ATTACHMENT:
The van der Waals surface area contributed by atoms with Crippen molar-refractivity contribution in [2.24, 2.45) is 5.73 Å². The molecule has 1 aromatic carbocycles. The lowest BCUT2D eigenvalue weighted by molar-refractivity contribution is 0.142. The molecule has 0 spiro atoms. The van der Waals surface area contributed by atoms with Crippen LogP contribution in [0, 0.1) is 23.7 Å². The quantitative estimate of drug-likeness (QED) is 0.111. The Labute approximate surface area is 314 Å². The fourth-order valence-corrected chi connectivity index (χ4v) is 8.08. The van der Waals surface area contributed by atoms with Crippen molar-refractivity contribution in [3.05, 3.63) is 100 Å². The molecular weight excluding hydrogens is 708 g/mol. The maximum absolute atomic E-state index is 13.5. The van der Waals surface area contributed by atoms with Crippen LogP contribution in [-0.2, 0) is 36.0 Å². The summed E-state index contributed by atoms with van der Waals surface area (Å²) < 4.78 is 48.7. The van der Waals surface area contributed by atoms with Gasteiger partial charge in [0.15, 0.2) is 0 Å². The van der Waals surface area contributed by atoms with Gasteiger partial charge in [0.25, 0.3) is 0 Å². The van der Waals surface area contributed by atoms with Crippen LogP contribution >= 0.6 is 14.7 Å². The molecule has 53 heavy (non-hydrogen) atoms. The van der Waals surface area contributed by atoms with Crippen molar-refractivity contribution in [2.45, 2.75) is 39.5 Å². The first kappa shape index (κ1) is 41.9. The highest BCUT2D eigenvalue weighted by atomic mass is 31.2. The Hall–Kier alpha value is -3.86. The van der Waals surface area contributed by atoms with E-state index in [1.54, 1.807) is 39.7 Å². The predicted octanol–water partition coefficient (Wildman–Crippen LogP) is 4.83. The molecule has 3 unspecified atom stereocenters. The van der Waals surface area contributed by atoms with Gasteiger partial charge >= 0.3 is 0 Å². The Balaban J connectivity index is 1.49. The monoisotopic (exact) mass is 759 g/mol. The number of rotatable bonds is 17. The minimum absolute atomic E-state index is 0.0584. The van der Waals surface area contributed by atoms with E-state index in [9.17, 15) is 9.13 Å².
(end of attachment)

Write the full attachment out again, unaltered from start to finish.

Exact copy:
The van der Waals surface area contributed by atoms with Crippen molar-refractivity contribution in [2.24, 2.45) is 5.73 Å². The molecule has 1 aromatic carbocycles. The lowest BCUT2D eigenvalue weighted by molar-refractivity contribution is 0.142. The molecule has 0 spiro atoms. The van der Waals surface area contributed by atoms with Crippen LogP contribution in [0, 0.1) is 23.7 Å². The quantitative estimate of drug-likeness (QED) is 0.111. The Labute approximate surface area is 314 Å². The fourth-order valence-corrected chi connectivity index (χ4v) is 8.08. The van der Waals surface area contributed by atoms with Crippen molar-refractivity contribution in [3.05, 3.63) is 100 Å². The molecular weight excluding hydrogens is 708 g/mol. The maximum absolute atomic E-state index is 13.5. The van der Waals surface area contributed by atoms with Crippen LogP contribution in [-0.2, 0) is 36.0 Å². The summed E-state index contributed by atoms with van der Waals surface area (Å²) < 4.78 is 48.7. The van der Waals surface area contributed by atoms with Gasteiger partial charge in [0.15, 0.2) is 0 Å². The van der Waals surface area contributed by atoms with Gasteiger partial charge in [0.25, 0.3) is 0 Å². The van der Waals surface area contributed by atoms with Crippen LogP contribution >= 0.6 is 14.7 Å². The molecule has 53 heavy (non-hydrogen) atoms. The van der Waals surface area contributed by atoms with Crippen molar-refractivity contribution in [2.45, 2.75) is 39.5 Å². The first kappa shape index (κ1) is 41.9. The highest BCUT2D eigenvalue weighted by atomic mass is 31.2. The Hall–Kier alpha value is -3.86. The van der Waals surface area contributed by atoms with E-state index in [1.54, 1.807) is 39.7 Å². The predicted octanol–water partition coefficient (Wildman–Crippen LogP) is 4.83. The molecule has 3 unspecified atom stereocenters. The van der Waals surface area contributed by atoms with Gasteiger partial charge >= 0.3 is 0 Å². The Balaban J connectivity index is 1.49. The monoisotopic (exact) mass is 759 g/mol. The number of rotatable bonds is 17. The minimum absolute atomic E-state index is 0.0584. The van der Waals surface area contributed by atoms with E-state index in [9.17, 15) is 9.13 Å².